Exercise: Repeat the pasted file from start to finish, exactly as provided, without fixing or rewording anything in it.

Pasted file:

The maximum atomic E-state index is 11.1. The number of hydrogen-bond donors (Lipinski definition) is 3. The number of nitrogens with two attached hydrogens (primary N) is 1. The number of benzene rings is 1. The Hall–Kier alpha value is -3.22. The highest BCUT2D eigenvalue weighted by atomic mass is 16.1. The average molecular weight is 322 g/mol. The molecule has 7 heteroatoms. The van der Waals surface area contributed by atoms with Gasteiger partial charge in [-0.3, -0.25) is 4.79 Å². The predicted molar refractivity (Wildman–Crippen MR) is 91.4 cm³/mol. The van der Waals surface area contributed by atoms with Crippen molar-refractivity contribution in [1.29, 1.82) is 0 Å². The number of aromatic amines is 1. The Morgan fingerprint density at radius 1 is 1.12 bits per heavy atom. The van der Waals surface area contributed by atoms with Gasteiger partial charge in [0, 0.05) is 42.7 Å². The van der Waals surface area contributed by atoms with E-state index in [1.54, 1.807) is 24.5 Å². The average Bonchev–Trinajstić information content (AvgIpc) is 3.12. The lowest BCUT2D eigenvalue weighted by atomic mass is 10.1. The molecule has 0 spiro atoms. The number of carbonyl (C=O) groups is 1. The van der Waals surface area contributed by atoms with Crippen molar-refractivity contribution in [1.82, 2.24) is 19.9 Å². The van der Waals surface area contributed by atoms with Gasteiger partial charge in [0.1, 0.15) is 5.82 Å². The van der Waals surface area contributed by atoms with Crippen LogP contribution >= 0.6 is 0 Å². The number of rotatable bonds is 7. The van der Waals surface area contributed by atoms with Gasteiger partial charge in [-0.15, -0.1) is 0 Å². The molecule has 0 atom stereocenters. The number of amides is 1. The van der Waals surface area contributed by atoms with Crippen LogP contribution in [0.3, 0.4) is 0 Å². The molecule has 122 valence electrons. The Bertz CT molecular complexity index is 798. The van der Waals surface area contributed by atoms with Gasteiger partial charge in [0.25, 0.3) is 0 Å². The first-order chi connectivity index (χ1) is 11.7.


The maximum atomic E-state index is 11.1. The number of hydrogen-bond donors (Lipinski definition) is 3. The number of nitrogens with two attached hydrogens (primary N) is 1. The number of benzene rings is 1. The Hall–Kier alpha value is -3.22. The highest BCUT2D eigenvalue weighted by atomic mass is 16.1. The average molecular weight is 322 g/mol. The molecule has 7 heteroatoms. The van der Waals surface area contributed by atoms with Gasteiger partial charge in [-0.3, -0.25) is 4.79 Å². The predicted molar refractivity (Wildman–Crippen MR) is 91.4 cm³/mol. The van der Waals surface area contributed by atoms with Crippen molar-refractivity contribution in [1.29, 1.82) is 0 Å². The number of aromatic amines is 1. The Morgan fingerprint density at radius 1 is 1.12 bits per heavy atom. The van der Waals surface area contributed by atoms with Gasteiger partial charge in [0, 0.05) is 42.7 Å². The van der Waals surface area contributed by atoms with E-state index in [1.54, 1.807) is 24.5 Å². The average Bonchev–Trinajstić information content (AvgIpc) is 3.12. The lowest BCUT2D eigenvalue weighted by atomic mass is 10.1. The molecule has 0 spiro atoms. The number of carbonyl (C=O) groups is 1. The van der Waals surface area contributed by atoms with Crippen molar-refractivity contribution in [1.82, 2.24) is 19.9 Å². The van der Waals surface area contributed by atoms with Gasteiger partial charge in [0.1, 0.15) is 5.82 Å². The van der Waals surface area contributed by atoms with Crippen LogP contribution >= 0.6 is 0 Å². The number of rotatable bonds is 7. The van der Waals surface area contributed by atoms with Gasteiger partial charge in [-0.15, -0.1) is 0 Å². The molecule has 0 atom stereocenters. The number of amides is 1. The van der Waals surface area contributed by atoms with Crippen LogP contribution in [0.3, 0.4) is 0 Å². The molecule has 122 valence electrons. The Bertz CT molecular complexity index is 798. The van der Waals surface area contributed by atoms with Gasteiger partial charge in [0.25, 0.3) is 0 Å². The first-order chi connectivity index (χ1) is 11.7.